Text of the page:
Ira Raja is Professor in the Department of English at Delhi University, India. She teaches South Asian literatures in English, as well as cultural studies and critical theory. Her research focusses on feminism and gender studies, ageing and intergenerational relationships, as well as consumption and food studies. She will hold the Potsdam Postcolonial Chair for Global Modernities in the 2022 summer semester.
Where will you be spending the next semester if you cannot come to Potsdam?
I would have been teaching at the University of Delhi, had I not come to Potsdam! And taking care of the several stray cats and dogs that adopted my family over the last two years. Delhi’s generally fierce summer promises to be even hotter this year but the easing of covid related travel restrictions meant that I could plot my escape to the balmy Berlin spring! What I will miss out on though, being away, is not just my family and our various furry friends, but also that glorious gift of the North Indian summer – mangoes! A once-a-year trip to the mango orchards of Rataul, a little village tucked away in the Delhi’s neighbouring state of UP, known for its delicious but small and therefore commercially unviable variety of mangoes, was stalled by the pandemic. Plans to renew that tryst this summer now will need to wait until the next season!
What are you looking forward to the most with regards to your semester at the University of Potsdam?
My university in Delhi had reopened in February, for off-line teaching, after almost two years. I caught the last six weeks of the semester, teaching in the actual classroom, and I look forward to more of the energy of being in that space with new students, here in Potsdam.
I am also very excited to be teaching a series of new courses that bring together my long-standing research interests for the first time for an MA group. My course on literature and ageing, for instance, draws on a politicised reading of age as useful in thinking through a range of issues of contemporary relevance, not least the resurgence of Hindu nationalism in India in recent years. In my introductory course on cosmopolitan theory I look forward to engaging with students on what it might mean to be cosmopolitan in a world increasingly driven by the desire for new walls. My third and last course on the family as a site for exploring the complex history of Indian modernity brings together a set of readings drawn from over hundred years of Indian writing in English and in translation from other Indian languages.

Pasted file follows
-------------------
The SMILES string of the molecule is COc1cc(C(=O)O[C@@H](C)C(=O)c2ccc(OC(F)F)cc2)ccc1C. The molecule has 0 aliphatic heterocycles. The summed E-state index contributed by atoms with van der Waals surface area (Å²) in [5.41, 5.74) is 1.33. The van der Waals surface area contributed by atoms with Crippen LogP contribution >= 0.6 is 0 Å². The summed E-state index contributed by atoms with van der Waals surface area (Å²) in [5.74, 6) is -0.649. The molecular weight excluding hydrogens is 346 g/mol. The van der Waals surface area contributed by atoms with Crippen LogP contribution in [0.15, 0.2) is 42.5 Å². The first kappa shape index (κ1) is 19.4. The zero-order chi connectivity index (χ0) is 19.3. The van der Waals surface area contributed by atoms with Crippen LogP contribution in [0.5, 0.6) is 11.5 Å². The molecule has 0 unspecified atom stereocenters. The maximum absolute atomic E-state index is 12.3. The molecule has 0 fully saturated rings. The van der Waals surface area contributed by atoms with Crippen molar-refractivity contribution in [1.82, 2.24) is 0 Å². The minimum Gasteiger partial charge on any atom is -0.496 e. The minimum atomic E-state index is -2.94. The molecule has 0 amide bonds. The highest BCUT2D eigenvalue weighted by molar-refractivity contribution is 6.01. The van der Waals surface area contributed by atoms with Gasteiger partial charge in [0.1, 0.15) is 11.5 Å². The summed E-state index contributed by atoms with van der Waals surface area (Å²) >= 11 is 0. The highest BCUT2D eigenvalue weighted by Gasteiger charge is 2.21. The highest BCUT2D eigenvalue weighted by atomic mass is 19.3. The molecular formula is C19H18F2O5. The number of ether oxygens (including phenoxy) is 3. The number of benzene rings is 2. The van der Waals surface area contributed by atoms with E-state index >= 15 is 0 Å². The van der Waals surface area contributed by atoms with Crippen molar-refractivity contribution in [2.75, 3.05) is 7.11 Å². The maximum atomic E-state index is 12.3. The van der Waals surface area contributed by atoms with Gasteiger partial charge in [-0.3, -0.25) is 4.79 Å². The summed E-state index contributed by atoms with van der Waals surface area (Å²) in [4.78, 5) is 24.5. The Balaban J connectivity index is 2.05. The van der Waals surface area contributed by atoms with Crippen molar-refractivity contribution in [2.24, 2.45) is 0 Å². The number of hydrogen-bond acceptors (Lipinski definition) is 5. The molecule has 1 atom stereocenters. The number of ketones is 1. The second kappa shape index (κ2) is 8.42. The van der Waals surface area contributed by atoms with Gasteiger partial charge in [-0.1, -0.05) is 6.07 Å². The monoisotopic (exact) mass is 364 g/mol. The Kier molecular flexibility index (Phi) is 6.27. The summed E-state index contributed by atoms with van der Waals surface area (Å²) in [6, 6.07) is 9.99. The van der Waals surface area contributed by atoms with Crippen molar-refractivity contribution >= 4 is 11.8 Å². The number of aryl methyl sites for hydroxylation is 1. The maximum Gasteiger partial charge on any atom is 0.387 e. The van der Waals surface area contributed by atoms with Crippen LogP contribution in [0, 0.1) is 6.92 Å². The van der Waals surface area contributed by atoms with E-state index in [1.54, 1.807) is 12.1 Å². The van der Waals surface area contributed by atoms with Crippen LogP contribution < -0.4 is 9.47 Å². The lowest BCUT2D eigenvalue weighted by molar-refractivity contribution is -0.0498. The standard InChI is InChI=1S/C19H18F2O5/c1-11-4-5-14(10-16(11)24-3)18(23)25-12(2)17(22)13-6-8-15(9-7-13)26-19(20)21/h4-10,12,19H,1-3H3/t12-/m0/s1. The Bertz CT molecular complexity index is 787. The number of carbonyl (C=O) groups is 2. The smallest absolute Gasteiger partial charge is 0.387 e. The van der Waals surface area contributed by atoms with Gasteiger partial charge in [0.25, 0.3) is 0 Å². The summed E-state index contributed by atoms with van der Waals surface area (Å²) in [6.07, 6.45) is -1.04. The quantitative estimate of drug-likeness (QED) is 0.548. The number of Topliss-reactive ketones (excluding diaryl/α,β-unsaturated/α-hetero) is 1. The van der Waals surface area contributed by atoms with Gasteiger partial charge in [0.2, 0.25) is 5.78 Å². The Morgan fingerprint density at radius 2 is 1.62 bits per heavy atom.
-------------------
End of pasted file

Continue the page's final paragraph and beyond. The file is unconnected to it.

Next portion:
What does our MA programme name ‘Anglophone Modernities in Literature and Culture’ mean to you?
I prefer Anglophone to ‘alternative’ which refers us back to the idea of an Original to which, then, this is meant to be an alternative. It is also preferable to ‘multiple’, which is problematic for implying that the varied articulations of modernity are self-contained and disconnected from each other. Anglophone is at once grounded and inclusive, without being judgemental. It serves to historicize the phenomenon of modernity without trying to locate it in terms of a hierarchy of original and secondary, cause and effect, center and periphery. The naming of the program enables me to veer beyond the literary text written in the English language to texts written in other Indian languages that nonetheless draw on an Anglophone cultural subtext. It also permits me to ground my readings of the literary text in a range of disciplines including anthropology, sociology, economics, philosophy, history, visual cultures, and more, to piece together an account of modernity in India, paying close attention to questions of subjectivity, citizenship, secularism, mass media, consumption, agency and care.